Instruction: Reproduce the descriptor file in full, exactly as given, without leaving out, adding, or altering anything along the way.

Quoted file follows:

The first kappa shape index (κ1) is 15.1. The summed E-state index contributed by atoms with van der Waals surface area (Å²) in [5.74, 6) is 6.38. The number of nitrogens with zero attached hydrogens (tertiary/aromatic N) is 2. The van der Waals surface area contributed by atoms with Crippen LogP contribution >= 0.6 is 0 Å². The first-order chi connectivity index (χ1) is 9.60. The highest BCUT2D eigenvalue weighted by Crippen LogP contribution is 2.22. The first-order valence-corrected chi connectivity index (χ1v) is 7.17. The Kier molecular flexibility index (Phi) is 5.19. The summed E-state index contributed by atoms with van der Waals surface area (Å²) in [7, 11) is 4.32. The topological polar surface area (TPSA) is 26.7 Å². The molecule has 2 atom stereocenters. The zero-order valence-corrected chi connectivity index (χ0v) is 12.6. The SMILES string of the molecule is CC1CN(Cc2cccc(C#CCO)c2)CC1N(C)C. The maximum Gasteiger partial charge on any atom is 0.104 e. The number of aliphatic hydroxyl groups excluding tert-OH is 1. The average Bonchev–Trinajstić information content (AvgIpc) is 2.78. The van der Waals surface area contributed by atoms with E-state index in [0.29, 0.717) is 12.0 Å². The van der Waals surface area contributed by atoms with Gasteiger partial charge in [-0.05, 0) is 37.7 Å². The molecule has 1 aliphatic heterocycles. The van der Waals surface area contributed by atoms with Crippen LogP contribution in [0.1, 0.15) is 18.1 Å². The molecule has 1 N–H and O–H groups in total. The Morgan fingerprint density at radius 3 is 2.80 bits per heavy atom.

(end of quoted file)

The first kappa shape index (κ1) is 15.1. The summed E-state index contributed by atoms with van der Waals surface area (Å²) in [5.74, 6) is 6.38. The number of nitrogens with zero attached hydrogens (tertiary/aromatic N) is 2. The van der Waals surface area contributed by atoms with Crippen LogP contribution >= 0.6 is 0 Å². The first-order chi connectivity index (χ1) is 9.60. The highest BCUT2D eigenvalue weighted by Crippen LogP contribution is 2.22. The first-order valence-corrected chi connectivity index (χ1v) is 7.17. The Kier molecular flexibility index (Phi) is 5.19. The summed E-state index contributed by atoms with van der Waals surface area (Å²) in [7, 11) is 4.32. The topological polar surface area (TPSA) is 26.7 Å². The molecule has 2 atom stereocenters. The zero-order valence-corrected chi connectivity index (χ0v) is 12.6. The SMILES string of the molecule is CC1CN(Cc2cccc(C#CCO)c2)CC1N(C)C. The maximum Gasteiger partial charge on any atom is 0.104 e. The number of aliphatic hydroxyl groups excluding tert-OH is 1. The average Bonchev–Trinajstić information content (AvgIpc) is 2.78. The van der Waals surface area contributed by atoms with E-state index in [0.29, 0.717) is 12.0 Å². The van der Waals surface area contributed by atoms with Gasteiger partial charge in [-0.05, 0) is 37.7 Å². The molecule has 1 aliphatic heterocycles. The van der Waals surface area contributed by atoms with Crippen LogP contribution in [0.1, 0.15) is 18.1 Å². The molecule has 1 N–H and O–H groups in total. The Morgan fingerprint density at radius 3 is 2.80 bits per heavy atom.